WASHINGTON – Governmental Affairs Ranking Member Chairman Joe Lieberman, D-Conn., Thursday requested that an investigation into the possible misuse of federal resources to track down Democratic lawmakers in Texas also examine whether documents were destroyed to cover up actions taken by the state Department of Public Safety. Newspaper accounts have reported that the Texas DPS ordered the destruction of documents relating to its request for help from the Air and Marine Interdiction Coordination Center, an agency of the Homeland Security Department.
In the midst of a bitter legislative battle over a new redistricting plan, the DPS asked the AMICC to locate a small plane that belonged to former Texas House Speaker and current Democratic Rep. Peter Laney.
Last week, Lieberman asked that Department of Homeland Security Secretary Tom Ridge investigate the potential misuse of federal resources to settle a partisan political feud. The department’s office of the Inspector General has since launched an inquiry. Lieberman also asked the IG’s office to secure any federal records relevant to its investigation and to determine if any federal laws were broken.
“I am very concerned that DPS’s document destruction may hamper your investigation,” Lieberman wrote in a May 22, 2003, letter to Lisa Redman, the acting assistant Inspector General for Investigations at DHS. “The evidence contained in the DPS records may well be critical to answering a key question in your investigation: whether the use of federal resources was obtained through misleading or fraudulent means. And the destruction of such records raises troubling questions about whether those ordering the destruction in fact did so with the specific intent to impede inquiries such as yours.”
Following is a copy of Lieberman’s letter:
May 22, 2003Lisa Redman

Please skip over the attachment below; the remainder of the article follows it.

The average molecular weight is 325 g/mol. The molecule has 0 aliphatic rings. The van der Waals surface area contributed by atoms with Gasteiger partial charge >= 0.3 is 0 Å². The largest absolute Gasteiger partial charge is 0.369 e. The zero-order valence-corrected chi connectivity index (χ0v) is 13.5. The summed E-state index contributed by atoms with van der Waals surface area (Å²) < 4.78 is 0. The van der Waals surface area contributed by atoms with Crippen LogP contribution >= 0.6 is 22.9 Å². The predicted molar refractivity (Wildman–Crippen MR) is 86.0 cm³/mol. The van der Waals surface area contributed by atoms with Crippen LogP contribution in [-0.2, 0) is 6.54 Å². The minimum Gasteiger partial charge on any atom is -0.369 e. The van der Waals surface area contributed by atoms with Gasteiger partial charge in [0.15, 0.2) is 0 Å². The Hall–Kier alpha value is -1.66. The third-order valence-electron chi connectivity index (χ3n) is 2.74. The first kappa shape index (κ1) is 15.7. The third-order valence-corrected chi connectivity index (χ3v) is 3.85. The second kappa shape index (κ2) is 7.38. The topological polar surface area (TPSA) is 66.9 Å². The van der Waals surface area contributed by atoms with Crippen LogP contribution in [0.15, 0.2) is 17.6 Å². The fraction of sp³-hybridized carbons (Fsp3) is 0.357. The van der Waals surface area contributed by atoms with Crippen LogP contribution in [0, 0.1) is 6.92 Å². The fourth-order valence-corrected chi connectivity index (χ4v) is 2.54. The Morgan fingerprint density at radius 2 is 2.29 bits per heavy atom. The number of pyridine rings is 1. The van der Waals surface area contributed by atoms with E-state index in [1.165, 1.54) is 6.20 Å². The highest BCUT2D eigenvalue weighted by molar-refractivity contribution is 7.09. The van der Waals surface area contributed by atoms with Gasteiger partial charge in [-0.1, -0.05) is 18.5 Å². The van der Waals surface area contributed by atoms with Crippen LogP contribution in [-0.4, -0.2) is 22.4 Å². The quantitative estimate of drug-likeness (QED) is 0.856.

Acting Assistant Inspector General for Investigations
Department of Homeland Security
1120 Vermont Avenue, N.W.
Washington, D.C. 20005
Dear Ms. Redman:
I am appalled by recent news reports that the Texas Department of Public Safety (DPS) ordered the destruction of all records related to its search for Texas state legislators. I am writing to ask that you investigate DPS’s document destruction as part of your ongoing examination of the use of Department of Homeland Security resources in the search for Texas lawmakers and that you take steps to ensure that additional, federal documents that may be relevant to your investigation are not destroyed.
As you know, last Monday, May 12, 2003, legislative leaders in Texas directed the DPS to round up missing Democratic legislators, and DPS enlisted the assistance of the Air and Marine Interdiction Coordination Center (AMICC), an office within the Department of Homeland Security, in this search.
It has since been reported that on Wednesday, May 14, 2003, a DPS commander, in an e-mail message, ordered the destruction of all documents and other materials related to the search; this e-mail was reportedly forwarded to the lieutenant who has been identified as the individual who contacted AMICC. According to news accounts, the documents were destroyed shortly after the first news stories revealed that DPS had contacted the Department of Homeland Security seeking help in finding the lawmakers.
Last week, I wrote to Secretary Ridge urging him to conduct a full investigation into the apparent misuse of scarce Department of Homeland Security resources in the search for Texas state legislators. I understand that you are heading up the Department’s investigation into this matter, and I am very concerned that DPS’s document destruction may hamper your investigation. The evidence contained in the DPS records may well be critical to answering a key question in your investigation: whether the use of federal resources was obtained through misleading or fraudulent means. And the destruction of such records raises troubling questions about whether those ordering the destruction in fact did so with the specific intent to impede inquiries such as yours.
I therefore request that you expand your investigation to encompass this outrageous document destruction and immediately act to secure all federal documents (including e-mails and any audiotapes of conversations between DPS and AMICC), as well as any other materials, that may be relevant to your investigation. I also ask that you examine whether DPS’s instructions to destroy documents potentially relevant to a federal investigation may have constituted obstruction of justice or otherwise violated any federal law.
If for some reason you conclude that the destruction of documents related to DPS’s search for the state legislators is beyond the reach of your office, please advise me of this fact as soon as possible, as well as of the agency to which you intend to refer this matter.
If you have any questions concerning this letter, please contact Beth Grossman of my staff at (202) 224-9256.
Joseph I. Lieberman